NEW YORK -- U.S. interest rates, dramatically slashed by the Federal Reserve in December, may slide further in 1992 as the economy continues to struggle early in the year, analysts are saying.

Like the Fed itself, economists have reassessed the economic slump's severity and have reduced their interest rate forecasts in the past two weeks. They cut their federal funds estimate for June to 3.5%, from the current 4% target, and today's 6.5% prime rate could be cut to 6% or lower, they said.

Rate Cut on Jan. 10?

The Fed unexpectedly cut its key discount rate by a full percentage point Dec. 20, as poor Christmas sales and rising unemployment claims deepened gloom on the economic outlook. Many economists now say the next rate cut could come as soon as Jan. 10, when data are due on December employment in the nation.

An economic turnaround is not expected until the second quarter and, even then, growth is foreseen as anemic.

"The difference between up 1% in the second quarter and down 0.5% in the first quarter is not enough that you can feel it on Main Street," said Cary Leahey, economist at Lehman Government Securities Inc.

A handful of analysts, however, believe that the Fed is done easing and that the consumer will recover enough confidence to begin spending in the second quarter.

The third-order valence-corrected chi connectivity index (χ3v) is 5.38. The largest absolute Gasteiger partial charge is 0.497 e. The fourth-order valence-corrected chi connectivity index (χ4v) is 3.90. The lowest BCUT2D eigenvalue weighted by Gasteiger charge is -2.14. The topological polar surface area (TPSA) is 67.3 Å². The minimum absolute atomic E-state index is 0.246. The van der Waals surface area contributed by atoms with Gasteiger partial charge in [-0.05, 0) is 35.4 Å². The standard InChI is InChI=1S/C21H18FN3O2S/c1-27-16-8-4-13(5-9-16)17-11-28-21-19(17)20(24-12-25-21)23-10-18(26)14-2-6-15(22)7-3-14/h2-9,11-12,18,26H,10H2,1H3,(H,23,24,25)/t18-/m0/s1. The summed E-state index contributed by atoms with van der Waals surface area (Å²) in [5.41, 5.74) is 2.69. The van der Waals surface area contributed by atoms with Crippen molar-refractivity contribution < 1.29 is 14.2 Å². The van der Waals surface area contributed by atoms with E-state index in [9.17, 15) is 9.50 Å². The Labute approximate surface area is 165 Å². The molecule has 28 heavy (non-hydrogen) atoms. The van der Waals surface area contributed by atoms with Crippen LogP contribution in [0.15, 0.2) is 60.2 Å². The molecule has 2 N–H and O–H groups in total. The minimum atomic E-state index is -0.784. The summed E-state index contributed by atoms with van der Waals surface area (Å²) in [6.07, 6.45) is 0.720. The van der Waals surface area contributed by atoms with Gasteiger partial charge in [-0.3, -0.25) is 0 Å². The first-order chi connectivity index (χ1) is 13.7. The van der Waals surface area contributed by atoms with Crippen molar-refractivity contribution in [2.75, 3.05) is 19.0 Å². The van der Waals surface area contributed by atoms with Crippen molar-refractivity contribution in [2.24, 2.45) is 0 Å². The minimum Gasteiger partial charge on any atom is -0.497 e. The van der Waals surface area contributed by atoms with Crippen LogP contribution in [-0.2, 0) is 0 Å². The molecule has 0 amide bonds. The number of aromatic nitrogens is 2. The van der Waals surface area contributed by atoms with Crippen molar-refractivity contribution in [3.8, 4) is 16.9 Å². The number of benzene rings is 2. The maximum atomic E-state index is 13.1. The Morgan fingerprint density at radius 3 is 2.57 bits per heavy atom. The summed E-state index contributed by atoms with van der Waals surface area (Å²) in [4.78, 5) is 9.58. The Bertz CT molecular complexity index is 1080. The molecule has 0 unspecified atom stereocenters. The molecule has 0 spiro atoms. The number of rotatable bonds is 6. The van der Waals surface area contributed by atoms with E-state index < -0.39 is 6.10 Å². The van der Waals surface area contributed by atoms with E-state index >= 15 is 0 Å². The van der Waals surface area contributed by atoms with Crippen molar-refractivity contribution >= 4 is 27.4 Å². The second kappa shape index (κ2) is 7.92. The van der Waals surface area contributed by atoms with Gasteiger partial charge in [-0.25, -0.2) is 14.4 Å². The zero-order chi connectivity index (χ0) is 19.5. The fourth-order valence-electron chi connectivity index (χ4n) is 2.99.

Economists in Conflict

"We think Fed policy is quite expansionary, and with equity prices up, consumer confidence will turn," said Ram Bhagavatula, chief financial economist at Citicorp Global Finance. "Also, with all the refinancing, you should see real money put into consumers' pockets."

But most economists believe consumer fears run deep and will continue until employment and income data give them cause to be less guarded about spending.

"This will be over when the consumer develops confidence that things are getting a little better and starts spending a little money," said Darwin Beck, Fed watcher at First Boston Corp. "And from all I'm seeing, I don't think consumer confidence is going to rebuild that quickly."

Subscribe Now

Access to authoritative analysis and perspective and our data-driven report series.

14-Day Free Trial

No credit card required. Complete access to articles, breaking news and industry data.